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Toxic Remains



According to several recent scientific reports, including an article posted on ScienceDaily.com, when nicotine residue combines with the common indoor pollutant nitrous acid, a benign product given off by unvented gas appliances, the result is deadly carcinogens known as nitrosamines, or TSNAs, that can be absorbed through the skin or inhaled.  Small children and toddlers who crawl on toxin-laden carpeting are particularly vulnerable to TSNAs, which “are among the most broadly acting and potent carcinogens present in unburned tobacco and tobacco smoke, “ says Hugo Destaillats, a chemist with the Indoor Environment Department of Berkeley Lab’s Environmental Entergy Technologies Division in Berkeley, California.  Co-author of a paper on third-hand smoke published in the Proceedings of the National Academy of Sciences (PNAS), Destaillats emphasizes that “third-hand smoke represents an unappreciated health hazard through dermal exposure, dust inhalation and ingestion.”  Although the specific hazards of ingesting or absorbing TSNAs requires further study, in a 2010 article in BusinessWeek, Lara Gundel, also a co-author of the PNAS paper and a Berkeley Lab chemist, says that “people can be exposed to toxins in tobacco smoke in a way that’s never been recognized before.”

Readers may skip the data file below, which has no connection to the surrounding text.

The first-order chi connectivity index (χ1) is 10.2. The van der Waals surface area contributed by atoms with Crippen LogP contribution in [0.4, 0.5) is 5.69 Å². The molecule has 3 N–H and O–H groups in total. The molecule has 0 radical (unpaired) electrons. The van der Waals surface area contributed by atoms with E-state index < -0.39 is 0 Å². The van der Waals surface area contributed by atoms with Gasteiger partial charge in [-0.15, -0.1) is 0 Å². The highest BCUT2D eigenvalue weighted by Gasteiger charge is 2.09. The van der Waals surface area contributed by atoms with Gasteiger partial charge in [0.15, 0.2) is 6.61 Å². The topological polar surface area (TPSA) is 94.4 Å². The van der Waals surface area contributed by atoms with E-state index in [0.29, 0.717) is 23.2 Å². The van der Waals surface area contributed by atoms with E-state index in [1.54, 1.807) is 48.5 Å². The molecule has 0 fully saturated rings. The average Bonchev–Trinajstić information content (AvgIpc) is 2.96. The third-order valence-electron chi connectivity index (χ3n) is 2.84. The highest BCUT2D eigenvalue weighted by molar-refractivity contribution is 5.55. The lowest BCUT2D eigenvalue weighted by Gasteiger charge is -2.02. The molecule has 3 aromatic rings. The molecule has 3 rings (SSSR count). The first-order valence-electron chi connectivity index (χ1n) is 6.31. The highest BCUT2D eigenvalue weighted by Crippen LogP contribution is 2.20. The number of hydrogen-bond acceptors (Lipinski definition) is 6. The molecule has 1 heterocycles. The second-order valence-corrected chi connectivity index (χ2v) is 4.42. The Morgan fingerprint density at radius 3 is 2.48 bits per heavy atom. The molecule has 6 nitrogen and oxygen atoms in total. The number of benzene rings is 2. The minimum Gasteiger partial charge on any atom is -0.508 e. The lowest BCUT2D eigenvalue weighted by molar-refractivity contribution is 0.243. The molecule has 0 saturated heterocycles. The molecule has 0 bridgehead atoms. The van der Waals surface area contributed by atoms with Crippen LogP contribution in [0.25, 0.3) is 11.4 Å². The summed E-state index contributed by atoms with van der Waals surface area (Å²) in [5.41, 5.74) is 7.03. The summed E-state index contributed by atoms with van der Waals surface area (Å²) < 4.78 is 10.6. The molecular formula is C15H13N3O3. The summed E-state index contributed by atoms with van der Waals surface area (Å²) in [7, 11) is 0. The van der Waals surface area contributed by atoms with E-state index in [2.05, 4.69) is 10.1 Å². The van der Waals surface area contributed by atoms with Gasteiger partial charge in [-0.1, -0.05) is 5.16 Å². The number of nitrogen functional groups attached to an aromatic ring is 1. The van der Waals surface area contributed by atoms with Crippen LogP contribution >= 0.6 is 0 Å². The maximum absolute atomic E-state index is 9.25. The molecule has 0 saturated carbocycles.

The PNAS paper suggests remedies for third-hand smoke that include “implementing 100 percent smoke-free environments in public places.”  An increasing number of communities that formerly had indoor designated smoking areas and nearby exterior smoking zones have recently become completely smoke free.  One example is the 28 story high-rise community on Chicago’s Gold Coast that voted to become 100 percent smoke free-the first community in Illinois to do so.  For communities such as this, Destaillats, Gundel and their co-authors advise replacing furniture , especially upholstered pieces, carpeting, drapes and wallboard to “significantly reduce exposure” to the toxic substances that remain on surfaces.  Several coats of low-VOC paint also can help cover the residue.  Lower risk and potentially better health for residents aren’t the only reasons that communities should consider going smoke free.  A December 2010 article in the Chicago Journal stated that “the resale value of individual units in smoke-free condominium buildings nationwide typically is higher than buildings that allow smoking.  Smoke-free policies also cut condominium associations’ maintenance costs by reducing cleaning and painting costs and lowering the risk of fire.”

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